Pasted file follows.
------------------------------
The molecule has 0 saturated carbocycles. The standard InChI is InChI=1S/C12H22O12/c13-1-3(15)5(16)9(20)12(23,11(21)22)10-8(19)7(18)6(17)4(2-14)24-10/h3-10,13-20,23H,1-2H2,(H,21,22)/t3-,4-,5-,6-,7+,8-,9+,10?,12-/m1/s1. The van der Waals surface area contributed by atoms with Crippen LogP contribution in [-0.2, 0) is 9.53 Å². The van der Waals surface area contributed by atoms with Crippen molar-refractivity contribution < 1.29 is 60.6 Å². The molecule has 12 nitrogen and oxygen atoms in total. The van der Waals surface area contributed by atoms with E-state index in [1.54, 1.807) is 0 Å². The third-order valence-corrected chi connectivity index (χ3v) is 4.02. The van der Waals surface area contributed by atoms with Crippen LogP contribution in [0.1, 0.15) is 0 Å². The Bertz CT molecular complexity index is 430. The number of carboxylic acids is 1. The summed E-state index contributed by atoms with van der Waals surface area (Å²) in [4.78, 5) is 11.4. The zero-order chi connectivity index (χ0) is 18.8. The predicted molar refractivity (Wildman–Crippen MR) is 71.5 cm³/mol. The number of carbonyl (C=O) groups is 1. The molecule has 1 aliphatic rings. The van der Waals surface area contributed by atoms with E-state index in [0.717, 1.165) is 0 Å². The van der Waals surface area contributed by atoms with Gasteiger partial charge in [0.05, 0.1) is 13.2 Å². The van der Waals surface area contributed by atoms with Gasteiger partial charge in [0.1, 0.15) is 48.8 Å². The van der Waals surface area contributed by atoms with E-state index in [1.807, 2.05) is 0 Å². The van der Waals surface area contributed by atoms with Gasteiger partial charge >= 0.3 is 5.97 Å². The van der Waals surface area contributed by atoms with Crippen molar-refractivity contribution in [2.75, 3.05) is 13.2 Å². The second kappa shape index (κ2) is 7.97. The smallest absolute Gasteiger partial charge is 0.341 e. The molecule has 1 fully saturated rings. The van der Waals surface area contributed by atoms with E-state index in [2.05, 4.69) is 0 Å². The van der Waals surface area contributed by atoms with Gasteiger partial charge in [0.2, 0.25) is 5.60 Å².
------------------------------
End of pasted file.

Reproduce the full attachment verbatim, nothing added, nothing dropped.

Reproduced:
The molecule has 0 saturated carbocycles. The standard InChI is InChI=1S/C12H22O12/c13-1-3(15)5(16)9(20)12(23,11(21)22)10-8(19)7(18)6(17)4(2-14)24-10/h3-10,13-20,23H,1-2H2,(H,21,22)/t3-,4-,5-,6-,7+,8-,9+,10?,12-/m1/s1. The van der Waals surface area contributed by atoms with Crippen LogP contribution in [-0.2, 0) is 9.53 Å². The van der Waals surface area contributed by atoms with Crippen molar-refractivity contribution < 1.29 is 60.6 Å². The molecule has 12 nitrogen and oxygen atoms in total. The van der Waals surface area contributed by atoms with E-state index in [1.54, 1.807) is 0 Å². The third-order valence-corrected chi connectivity index (χ3v) is 4.02. The van der Waals surface area contributed by atoms with Crippen LogP contribution in [0.1, 0.15) is 0 Å². The Bertz CT molecular complexity index is 430. The number of carboxylic acids is 1. The summed E-state index contributed by atoms with van der Waals surface area (Å²) in [4.78, 5) is 11.4. The zero-order chi connectivity index (χ0) is 18.8. The predicted molar refractivity (Wildman–Crippen MR) is 71.5 cm³/mol. The number of carbonyl (C=O) groups is 1. The molecule has 1 aliphatic rings. The van der Waals surface area contributed by atoms with E-state index in [0.717, 1.165) is 0 Å². The van der Waals surface area contributed by atoms with Gasteiger partial charge in [0.05, 0.1) is 13.2 Å². The van der Waals surface area contributed by atoms with Gasteiger partial charge in [0.1, 0.15) is 48.8 Å². The van der Waals surface area contributed by atoms with E-state index in [1.807, 2.05) is 0 Å². The van der Waals surface area contributed by atoms with Gasteiger partial charge >= 0.3 is 5.97 Å². The van der Waals surface area contributed by atoms with Crippen molar-refractivity contribution in [2.75, 3.05) is 13.2 Å². The second kappa shape index (κ2) is 7.97. The smallest absolute Gasteiger partial charge is 0.341 e. The molecule has 1 fully saturated rings. The van der Waals surface area contributed by atoms with E-state index in [2.05, 4.69) is 0 Å². The van der Waals surface area contributed by atoms with Gasteiger partial charge in [0.2, 0.25) is 5.60 Å².